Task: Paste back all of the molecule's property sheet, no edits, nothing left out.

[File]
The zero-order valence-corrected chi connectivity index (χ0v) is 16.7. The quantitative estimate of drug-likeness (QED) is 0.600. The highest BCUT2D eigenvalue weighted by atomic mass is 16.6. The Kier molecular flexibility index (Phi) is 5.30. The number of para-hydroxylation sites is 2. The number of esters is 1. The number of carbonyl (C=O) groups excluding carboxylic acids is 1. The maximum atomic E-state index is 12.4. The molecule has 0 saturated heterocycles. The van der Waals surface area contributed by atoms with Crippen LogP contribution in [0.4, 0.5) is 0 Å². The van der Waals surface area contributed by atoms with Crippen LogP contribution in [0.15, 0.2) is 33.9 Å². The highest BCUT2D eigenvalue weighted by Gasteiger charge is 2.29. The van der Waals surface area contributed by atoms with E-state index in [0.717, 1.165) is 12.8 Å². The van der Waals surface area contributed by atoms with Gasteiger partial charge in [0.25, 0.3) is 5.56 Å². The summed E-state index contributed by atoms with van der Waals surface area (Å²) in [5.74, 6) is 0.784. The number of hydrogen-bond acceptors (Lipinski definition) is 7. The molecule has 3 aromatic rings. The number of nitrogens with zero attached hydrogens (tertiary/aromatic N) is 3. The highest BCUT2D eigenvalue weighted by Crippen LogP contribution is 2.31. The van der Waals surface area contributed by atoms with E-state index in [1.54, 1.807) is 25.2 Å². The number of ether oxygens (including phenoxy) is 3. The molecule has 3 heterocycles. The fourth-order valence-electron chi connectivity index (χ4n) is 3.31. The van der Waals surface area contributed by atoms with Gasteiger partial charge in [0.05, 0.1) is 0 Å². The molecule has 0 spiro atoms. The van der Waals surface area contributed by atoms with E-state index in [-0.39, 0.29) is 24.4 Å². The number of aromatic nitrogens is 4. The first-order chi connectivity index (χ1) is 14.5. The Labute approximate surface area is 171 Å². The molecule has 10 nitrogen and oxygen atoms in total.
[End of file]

The zero-order valence-corrected chi connectivity index (χ0v) is 16.7. The quantitative estimate of drug-likeness (QED) is 0.600. The highest BCUT2D eigenvalue weighted by atomic mass is 16.6. The Kier molecular flexibility index (Phi) is 5.30. The number of para-hydroxylation sites is 2. The number of esters is 1. The number of carbonyl (C=O) groups excluding carboxylic acids is 1. The maximum atomic E-state index is 12.4. The molecule has 0 saturated heterocycles. The van der Waals surface area contributed by atoms with Crippen LogP contribution in [0.4, 0.5) is 0 Å². The van der Waals surface area contributed by atoms with Crippen LogP contribution in [0.15, 0.2) is 33.9 Å². The highest BCUT2D eigenvalue weighted by Gasteiger charge is 2.29. The van der Waals surface area contributed by atoms with E-state index in [0.717, 1.165) is 12.8 Å². The van der Waals surface area contributed by atoms with Gasteiger partial charge in [0.25, 0.3) is 5.56 Å². The summed E-state index contributed by atoms with van der Waals surface area (Å²) in [5.74, 6) is 0.784. The number of hydrogen-bond acceptors (Lipinski definition) is 7. The molecule has 3 aromatic rings. The number of nitrogens with zero attached hydrogens (tertiary/aromatic N) is 3. The highest BCUT2D eigenvalue weighted by Crippen LogP contribution is 2.31. The van der Waals surface area contributed by atoms with E-state index in [1.54, 1.807) is 25.2 Å². The number of ether oxygens (including phenoxy) is 3. The molecule has 3 heterocycles. The fourth-order valence-electron chi connectivity index (χ4n) is 3.31. The van der Waals surface area contributed by atoms with Gasteiger partial charge in [0.05, 0.1) is 0 Å². The molecule has 0 spiro atoms. The van der Waals surface area contributed by atoms with E-state index in [-0.39, 0.29) is 24.4 Å². The number of aromatic nitrogens is 4. The first-order chi connectivity index (χ1) is 14.5. The Labute approximate surface area is 171 Å². The molecule has 10 nitrogen and oxygen atoms in total.